BONES Writer Michael Peterson on Bringing Neurofibromatosis Awareness Mainstream in ‘The Doll in the Derby’
February 1, 2013 by Marisa Roffman
While a lot of focus on this Monday’s brand new episode of BONES has landed on the flashy roller derby element of the hour, there’s something else of note going on as well: for the first time in the show’s eight seasons, the series will shed light on the genetic disorder neurofibromatosis.
And while how neurofibromatosis ties directly into the episode is spoilery (I’ll have more for you about that post-airing in order to not ruin the hour), I spoke with BONES writer Michael Peterson (who penned Monday’s episode, “The Doll in the Derby”) about his personal connection to the disease, deciding to finally write it into an episode, and got a few “The Doll in the Derby” teases…
I know this is a personal story for you, so what can you share about your inspiration for writing this episode?
Michael Peterson: It started with my daughter who was born three years ago, Natalie, and she was born with neurofibromatosis and we didn’t know it at first. It took a while until the diagnosis came. [My wife, Kelly, and I] just had no idea and neither did our first three pediatricians. She had multiple birth marks on her body and a bend in her tibia bone, but the doctors said the birth marks were birth marks, and the bend in the bone, they thought it was bowing. And it wasn’t until a couple of months went by that we noticed there was something strange here. And finally, the third pediatrician…said we have to send you to this orthopedist…and he told us Natalie had NF, and the main indicator was the bowing of her tibia.
And at this [point] I already worked on BONES, so it was kind of strange to me — I had this beautiful daughter and she had this illness that could manifest in millions of ways, almost, and the way it was manifesting with her was a bone issue. At first, my wife and I were just stunned. And this is a tricky illness. There’s a wide range of how it can impact people. Neurofibromatosis means tumors can grow anywhere there’s nerves on the body…and there’s nerves everywhere in the body. So you can get cutaneous ones, where basically you’re getting bumps all over your skin. I know a kid who has had tumors in his brain since he was two and they’ve had to put him on chemo [since then]. You can go blind because of tumors that are growing on your optics. But for Natalie, the only indication she’s had has been this bend in her bone. So it was tough for us to get an idea of what was happening.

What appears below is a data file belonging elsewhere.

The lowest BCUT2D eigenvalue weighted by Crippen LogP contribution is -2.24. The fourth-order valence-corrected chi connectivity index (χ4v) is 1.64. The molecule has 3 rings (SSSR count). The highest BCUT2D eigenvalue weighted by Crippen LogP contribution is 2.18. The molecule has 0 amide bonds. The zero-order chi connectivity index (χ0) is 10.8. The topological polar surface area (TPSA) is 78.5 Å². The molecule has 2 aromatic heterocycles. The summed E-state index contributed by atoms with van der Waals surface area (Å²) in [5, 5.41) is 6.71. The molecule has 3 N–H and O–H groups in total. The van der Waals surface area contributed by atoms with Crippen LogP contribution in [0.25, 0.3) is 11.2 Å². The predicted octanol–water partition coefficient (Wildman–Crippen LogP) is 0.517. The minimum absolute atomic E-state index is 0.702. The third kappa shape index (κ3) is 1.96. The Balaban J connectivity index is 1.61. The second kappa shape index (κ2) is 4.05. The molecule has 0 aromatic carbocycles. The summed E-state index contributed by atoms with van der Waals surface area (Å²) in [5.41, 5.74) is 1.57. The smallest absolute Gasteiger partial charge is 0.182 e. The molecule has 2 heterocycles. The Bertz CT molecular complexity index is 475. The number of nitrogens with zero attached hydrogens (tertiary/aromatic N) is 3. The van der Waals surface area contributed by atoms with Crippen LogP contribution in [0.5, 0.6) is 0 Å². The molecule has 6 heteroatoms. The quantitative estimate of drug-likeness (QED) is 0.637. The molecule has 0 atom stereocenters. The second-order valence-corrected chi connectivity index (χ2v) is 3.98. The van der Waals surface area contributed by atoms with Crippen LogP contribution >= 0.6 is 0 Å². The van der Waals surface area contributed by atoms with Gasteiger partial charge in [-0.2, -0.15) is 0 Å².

I came back to my job and half of what we do is come up with bone stuff for storylines. And the amazing thing is we had never done anything with NF before. And I came to all the writers when we first figured this out and I said, “If anyone does a story involving neurofibromatosis, I’ll kill you all.” I just wasn’t ready. And it wasn’t until this year slowed down and I said, there’s an opportunity here: this strange coincidence, there’s the possibility to do something with it; to reach out and to help people know about this, because I had never heard about it and a room of writers who spend their day doing research didn’t know about it, and yet it’s an illness that affects one out of every 3,000 children born. So it’s [impacting people] more than Muscular Dystrophy, more than Huntington’s, more than Cystic Fibrosis put together. And those are all illnesses I’ve heard of, and I’d never heard of NF.